Deformational (or positional) plagiocephaly refers to a misshapen (asymmetrical) shape of the head (cranium) from repeated pressure to the same area of the head. Plagiocephaly literally means oblique head, from the Greek words plagio for oblique and cephale for head.
Craniosynostosis is premature fusion of one or more of the sutures in the skull. True synostosis may limit the size of the cranial vault (skull) and therefore impair brain growth. The diagnosis is made after a clinical evaluation by a craniofacial surgeon and/or a neurosurgeon. X-rays and CT scans of the head may be performed to confirm the diagnosis of craniosynostosis. Surgery is usually the recommended treatment.
In deformational plagiocephaly, there is no fusion of the skull sutures. It is a clinical diagnosis made after a thorough medical history and physical examination by a craniofacial surgeon or neurosurgeon. X-rays and/or CT scans are usually not necessary. Treatment of deformational plagiocephaly generally includes positioning and/or helmeting.
The major differences between craniosynostosis and deformational plagiocephaly are summarized in the chart below:
May include back sleeping, restrictive intrauterine environment, muscular torticollis, and prematurity
By keeping an infant's head in one position for long periods of time, the skull flattens (external pressure). Occasionally, a baby is born with this flattening because of a tight intrauterine environment (for example, in multiple births, small maternal pelvis, or with a breech position). Other factors which may increase the risk of deformational plagiocephaly include the following:
Specific treatment will be determined by your child's doctor based on the severity of the deformational plagiocephaly. Frequent rotation of your child's head would be the first recommendation once your infant has been diagnosed with plagiocephaly. Alternating your infant's sleep position from the back to the sides, and not putting infants on their backs when they are awake may also help prevent and treat positional plagiocephaly. Some cases do not require any treatment and the condition may resolve spontaneously when the infant begins to sit.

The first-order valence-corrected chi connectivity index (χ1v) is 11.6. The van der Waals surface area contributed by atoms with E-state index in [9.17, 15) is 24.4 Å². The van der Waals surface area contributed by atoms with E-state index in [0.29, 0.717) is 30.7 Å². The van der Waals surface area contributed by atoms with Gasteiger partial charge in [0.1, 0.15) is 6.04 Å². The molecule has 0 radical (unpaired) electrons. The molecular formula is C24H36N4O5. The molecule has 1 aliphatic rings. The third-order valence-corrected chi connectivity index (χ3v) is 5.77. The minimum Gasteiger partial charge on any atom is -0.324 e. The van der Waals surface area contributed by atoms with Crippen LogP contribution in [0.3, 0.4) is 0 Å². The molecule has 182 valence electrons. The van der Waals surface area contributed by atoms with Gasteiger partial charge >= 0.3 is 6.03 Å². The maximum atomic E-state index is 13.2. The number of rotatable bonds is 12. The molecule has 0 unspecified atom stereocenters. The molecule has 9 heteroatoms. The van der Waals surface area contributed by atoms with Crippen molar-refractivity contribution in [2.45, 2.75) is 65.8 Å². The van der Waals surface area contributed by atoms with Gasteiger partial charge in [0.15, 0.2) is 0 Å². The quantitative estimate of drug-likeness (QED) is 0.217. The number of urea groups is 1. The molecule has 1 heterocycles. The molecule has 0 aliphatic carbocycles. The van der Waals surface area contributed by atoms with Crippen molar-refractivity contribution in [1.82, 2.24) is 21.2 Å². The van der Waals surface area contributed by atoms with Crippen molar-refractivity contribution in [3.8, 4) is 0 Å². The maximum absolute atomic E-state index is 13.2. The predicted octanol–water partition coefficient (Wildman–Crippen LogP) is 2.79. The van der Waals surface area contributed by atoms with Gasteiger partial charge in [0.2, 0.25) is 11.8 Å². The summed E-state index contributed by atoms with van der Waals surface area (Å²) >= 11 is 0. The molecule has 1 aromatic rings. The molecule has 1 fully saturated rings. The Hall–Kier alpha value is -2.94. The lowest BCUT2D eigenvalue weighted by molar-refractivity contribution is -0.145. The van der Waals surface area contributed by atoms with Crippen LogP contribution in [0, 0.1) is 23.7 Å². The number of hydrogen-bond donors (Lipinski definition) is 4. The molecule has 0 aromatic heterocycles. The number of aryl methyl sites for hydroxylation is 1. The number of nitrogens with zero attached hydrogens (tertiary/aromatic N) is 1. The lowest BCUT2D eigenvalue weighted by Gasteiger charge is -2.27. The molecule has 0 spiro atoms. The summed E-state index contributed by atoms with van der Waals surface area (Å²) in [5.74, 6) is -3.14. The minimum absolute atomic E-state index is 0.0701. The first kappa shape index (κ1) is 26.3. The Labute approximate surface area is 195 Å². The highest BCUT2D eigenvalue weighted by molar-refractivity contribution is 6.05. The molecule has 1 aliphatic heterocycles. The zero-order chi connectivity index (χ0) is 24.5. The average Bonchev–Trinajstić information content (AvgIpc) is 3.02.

If the deformity is moderate to severe and a trial of repositioning has failed, your child's doctor may recommend a cranial remodeling band or helmet.
Helmets are usually made of an outer hard shell with a foam lining. Gentle, persistent pressures are applied to capture the natural growth of an infant's head, while inhibiting growth in the prominent areas and allowing for growth in the flat regions. As the head grows, adjustments are made frequently. The helmet essentially provides a tight, round space for the head to grow into.
The average treatment with a helmet is usually three to six months, depending on the age of the infant and the severity of the condition. Careful and frequent monitoring is required. Helmets must be prescribed by a licensed health care provider with craniofacial experience.
Our team of pediatric plastic surgeons have dedicated their careers to plastic surgery procedures for babies, children, and teens.
Invest in future cures for some of life's most devastating diseases
Run or walk with us on October 3rd and help local kids!
"We took him back to the intubation/sedation room where he would get the IV. The team was so professional and quick."
Read More of Daniel's Story
Learn more about the causes, symptoms and treatments for lysosomal storage disease, a genetic condition.
The Craniofacial Program at Children’s National brings together experts from 10 pediatric disciplines to provide complete care for children with craniofacial disorders. Our multidisciplinary pediatric team helps more than 400 children every year.